Samraat outlasted Uncle Sigh to win the Withers Stakes (G3) at Aqueduct on Feb. 1 to remain unbeaten in four career starts.
Backed as the second choice in the $250,000 Withers off a 16 ¾-length win in the Damon Runyon on Dec. 18, Samraat broke alertly from post position 5 and led in the opening furlong before ceding the lead to Uncle Sigh.
Following three quarters in 1:12.77, Samraat drew to the throatlatch of Uncle Sigh before grabbing a narrow lead inside the quarter pole. Uncle Sigh tried to stay with his opponent, but Samraat gradually extended his advantage as he was hand urged home by jockey Jose Ortiz. It was an additional 10 ¼ lengths back to third-place finisher Scotland.
“My horse broke really good, I tried to go out and get the lead,” said Ortiz. “By the half mile I had a lot of horse but [Uncle Sigh] was used already. He ran a big race.
“At the quarter pole I thought I had a little more horse; I thought I was going to pass him,” Ortiz added. “My horse didn’t pick it up the way I thought he was going to, but he came through.”
The final time for 1 1/16 miles over the inner track was 1:46.31, with Samraat returning $4.30 for a $2 win wager. Uncle Sigh was slightly favored over Samraat, with both colts going off at 1.15-1.
Samraat, a homebred for Len Riggio’s My Meadowview Farms, had an experience edge over Uncle Sigh, having also won a six-furlong maiden race by 3 ½ lengths in October at Belmont and a 7 ½-furlong entry-level allowance by 5 ½ lengths in November at Aqueduct prior to his romp in the Damon Runyon, his two-turn debut.
Uncle Sigh had won a single race in two starts at Aqueduct, finishing second by a head in a six-furlong sprint in December and breaking his maiden by 14 ½ lengths when traveling one mile, 70 yards on December 27. Both colts were facing open company for the first time in the Withers.
“It was a long drive,” said winning trainer Rick Violette. “[Uncle Sigh] was kind of tested in his first race. We haven’t been. We left the rest of the field. As fast as we went early, it wasn’t like all of a sudden somebody from out of the clouds was going to get there. Hats off to both horses. They ran a huge, huge race today, and I think they’ll show up later in the year.”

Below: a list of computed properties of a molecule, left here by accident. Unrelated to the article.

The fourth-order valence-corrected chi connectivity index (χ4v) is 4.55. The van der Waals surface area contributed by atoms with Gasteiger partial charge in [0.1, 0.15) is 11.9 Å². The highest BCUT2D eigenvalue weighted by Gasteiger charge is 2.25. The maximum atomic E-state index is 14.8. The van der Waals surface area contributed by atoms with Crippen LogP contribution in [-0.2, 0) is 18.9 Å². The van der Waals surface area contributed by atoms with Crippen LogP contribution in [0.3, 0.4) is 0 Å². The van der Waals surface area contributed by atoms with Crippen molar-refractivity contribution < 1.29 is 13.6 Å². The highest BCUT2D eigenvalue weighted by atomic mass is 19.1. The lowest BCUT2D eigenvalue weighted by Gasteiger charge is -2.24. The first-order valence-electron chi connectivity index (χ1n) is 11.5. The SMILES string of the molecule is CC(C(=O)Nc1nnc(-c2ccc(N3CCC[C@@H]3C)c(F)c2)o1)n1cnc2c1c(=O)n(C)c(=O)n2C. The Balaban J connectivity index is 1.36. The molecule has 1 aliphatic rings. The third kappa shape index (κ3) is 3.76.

Violette said he is hopeful the test Samraat received in the Withers will help him in the future.
“You got to [have a tough race] before you get to the bigger races,” said Violette. “They have to learn how to fight. I really thought that happened to Easy Goer his 3-year-old year. He had never really been in a fight until the Preakness, and he became a better horse after that.
“This was a tough race,” Violette added. “We might wait for the Wood Memorial [Grade 1, $1 million, April 5]. We’re in a good spot now. If he’s kind of kicking the walls down he can certainly come back for the Gotham [Grade 3, $500,000, March 1] or we can wait for the Wood or the Louisiana Derby [Grade 2, $1 million, March 29]. There are a lot of options.”
Samraat, a son of Noble Causeway, has earned $283,200, including $150,000 for his Withers victory.
Gary Contessa, who trains Uncle Sigh for Chip McEwen’s Wounded Warrior Stables and Anthony C. Robertson, said Uncle Sigh will now target the Gotham, which he hopes will be a rematch with Samraat.
“Maybe he got me on experience today; I look forward to Rocky II,” said Contessa. “That’s how I feel after a race like this; this was Rocky, I’m ready for Rocky II. He ran well. I think the difference was that I, having the No. 1 hole, had to set the pace. My horse isn’t very experienced and I think he’s really going to mature off this effort. He never stopped running. I look forward to the rematch. Hopefully [Samraat] comes back for the Gotham. I’ll be there.”
-NYRA Press contributed to this report.